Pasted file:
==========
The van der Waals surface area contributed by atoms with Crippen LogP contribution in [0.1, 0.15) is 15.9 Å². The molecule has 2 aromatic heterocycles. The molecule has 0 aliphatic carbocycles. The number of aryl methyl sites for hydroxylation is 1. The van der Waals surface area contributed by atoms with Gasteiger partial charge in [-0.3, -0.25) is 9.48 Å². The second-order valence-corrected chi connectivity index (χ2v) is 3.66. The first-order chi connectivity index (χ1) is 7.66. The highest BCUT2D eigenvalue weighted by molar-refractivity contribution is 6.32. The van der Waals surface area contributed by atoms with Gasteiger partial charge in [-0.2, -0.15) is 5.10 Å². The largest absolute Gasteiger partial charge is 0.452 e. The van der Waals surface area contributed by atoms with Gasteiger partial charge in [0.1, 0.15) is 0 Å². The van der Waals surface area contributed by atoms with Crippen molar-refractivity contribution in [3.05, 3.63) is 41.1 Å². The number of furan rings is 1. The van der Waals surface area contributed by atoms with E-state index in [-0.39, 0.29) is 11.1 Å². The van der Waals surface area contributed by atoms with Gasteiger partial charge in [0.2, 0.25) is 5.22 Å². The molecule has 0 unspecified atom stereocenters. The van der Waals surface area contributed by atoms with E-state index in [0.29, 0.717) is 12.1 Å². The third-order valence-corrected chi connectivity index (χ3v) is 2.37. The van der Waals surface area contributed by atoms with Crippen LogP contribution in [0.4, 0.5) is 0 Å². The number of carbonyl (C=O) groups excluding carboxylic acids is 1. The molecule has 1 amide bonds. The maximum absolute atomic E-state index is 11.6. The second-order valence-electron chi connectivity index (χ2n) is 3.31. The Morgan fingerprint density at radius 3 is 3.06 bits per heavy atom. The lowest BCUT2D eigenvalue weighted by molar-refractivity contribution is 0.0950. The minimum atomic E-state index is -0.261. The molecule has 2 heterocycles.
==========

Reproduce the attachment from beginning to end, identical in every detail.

The van der Waals surface area contributed by atoms with Crippen LogP contribution in [0.1, 0.15) is 15.9 Å². The molecule has 2 aromatic heterocycles. The molecule has 0 aliphatic carbocycles. The number of aryl methyl sites for hydroxylation is 1. The van der Waals surface area contributed by atoms with Gasteiger partial charge in [-0.3, -0.25) is 9.48 Å². The second-order valence-corrected chi connectivity index (χ2v) is 3.66. The first-order chi connectivity index (χ1) is 7.66. The highest BCUT2D eigenvalue weighted by molar-refractivity contribution is 6.32. The van der Waals surface area contributed by atoms with Gasteiger partial charge in [-0.2, -0.15) is 5.10 Å². The largest absolute Gasteiger partial charge is 0.452 e. The van der Waals surface area contributed by atoms with Gasteiger partial charge in [0.1, 0.15) is 0 Å². The van der Waals surface area contributed by atoms with Crippen molar-refractivity contribution in [3.05, 3.63) is 41.1 Å². The number of furan rings is 1. The van der Waals surface area contributed by atoms with E-state index in [-0.39, 0.29) is 11.1 Å². The van der Waals surface area contributed by atoms with Gasteiger partial charge in [0.2, 0.25) is 5.22 Å². The molecule has 0 unspecified atom stereocenters. The van der Waals surface area contributed by atoms with E-state index in [0.29, 0.717) is 12.1 Å². The third-order valence-corrected chi connectivity index (χ3v) is 2.37. The van der Waals surface area contributed by atoms with Crippen LogP contribution in [0.4, 0.5) is 0 Å². The number of carbonyl (C=O) groups excluding carboxylic acids is 1. The molecule has 1 amide bonds. The maximum absolute atomic E-state index is 11.6. The second-order valence-electron chi connectivity index (χ2n) is 3.31. The Morgan fingerprint density at radius 3 is 3.06 bits per heavy atom. The lowest BCUT2D eigenvalue weighted by molar-refractivity contribution is 0.0950. The minimum atomic E-state index is -0.261. The molecule has 2 heterocycles.